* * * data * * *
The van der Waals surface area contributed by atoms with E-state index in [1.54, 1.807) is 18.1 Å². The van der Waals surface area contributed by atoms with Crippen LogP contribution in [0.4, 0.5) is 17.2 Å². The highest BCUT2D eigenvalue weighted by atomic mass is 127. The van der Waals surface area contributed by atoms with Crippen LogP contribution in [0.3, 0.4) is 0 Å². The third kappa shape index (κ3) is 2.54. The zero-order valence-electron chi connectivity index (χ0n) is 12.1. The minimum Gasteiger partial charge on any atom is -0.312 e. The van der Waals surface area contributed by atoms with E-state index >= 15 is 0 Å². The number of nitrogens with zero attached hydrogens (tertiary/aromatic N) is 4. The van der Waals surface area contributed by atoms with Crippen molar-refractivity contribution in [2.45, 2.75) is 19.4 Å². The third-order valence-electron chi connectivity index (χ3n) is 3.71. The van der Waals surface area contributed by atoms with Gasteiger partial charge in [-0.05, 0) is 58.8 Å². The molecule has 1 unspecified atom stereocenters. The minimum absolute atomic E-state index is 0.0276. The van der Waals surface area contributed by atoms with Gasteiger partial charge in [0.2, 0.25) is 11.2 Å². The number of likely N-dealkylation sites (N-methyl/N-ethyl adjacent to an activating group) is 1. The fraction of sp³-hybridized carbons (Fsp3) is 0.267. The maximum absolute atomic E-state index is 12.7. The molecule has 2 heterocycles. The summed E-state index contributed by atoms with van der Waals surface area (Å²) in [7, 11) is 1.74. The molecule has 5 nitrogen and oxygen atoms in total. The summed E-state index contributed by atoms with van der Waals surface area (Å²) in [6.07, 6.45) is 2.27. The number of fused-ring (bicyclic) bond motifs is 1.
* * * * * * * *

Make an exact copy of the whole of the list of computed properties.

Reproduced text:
The van der Waals surface area contributed by atoms with E-state index in [1.54, 1.807) is 18.1 Å². The van der Waals surface area contributed by atoms with Crippen LogP contribution in [0.4, 0.5) is 17.2 Å². The highest BCUT2D eigenvalue weighted by atomic mass is 127. The van der Waals surface area contributed by atoms with Crippen LogP contribution in [0.3, 0.4) is 0 Å². The third kappa shape index (κ3) is 2.54. The zero-order valence-electron chi connectivity index (χ0n) is 12.1. The minimum Gasteiger partial charge on any atom is -0.312 e. The van der Waals surface area contributed by atoms with E-state index >= 15 is 0 Å². The number of nitrogens with zero attached hydrogens (tertiary/aromatic N) is 4. The van der Waals surface area contributed by atoms with Crippen molar-refractivity contribution in [2.45, 2.75) is 19.4 Å². The third-order valence-electron chi connectivity index (χ3n) is 3.71. The van der Waals surface area contributed by atoms with Gasteiger partial charge in [-0.05, 0) is 58.8 Å². The molecule has 1 unspecified atom stereocenters. The minimum absolute atomic E-state index is 0.0276. The van der Waals surface area contributed by atoms with Gasteiger partial charge in [0.2, 0.25) is 11.2 Å². The number of likely N-dealkylation sites (N-methyl/N-ethyl adjacent to an activating group) is 1. The fraction of sp³-hybridized carbons (Fsp3) is 0.267. The maximum absolute atomic E-state index is 12.7. The molecule has 2 heterocycles. The summed E-state index contributed by atoms with van der Waals surface area (Å²) in [7, 11) is 1.74. The molecule has 5 nitrogen and oxygen atoms in total. The summed E-state index contributed by atoms with van der Waals surface area (Å²) in [6.07, 6.45) is 2.27. The number of fused-ring (bicyclic) bond motifs is 1.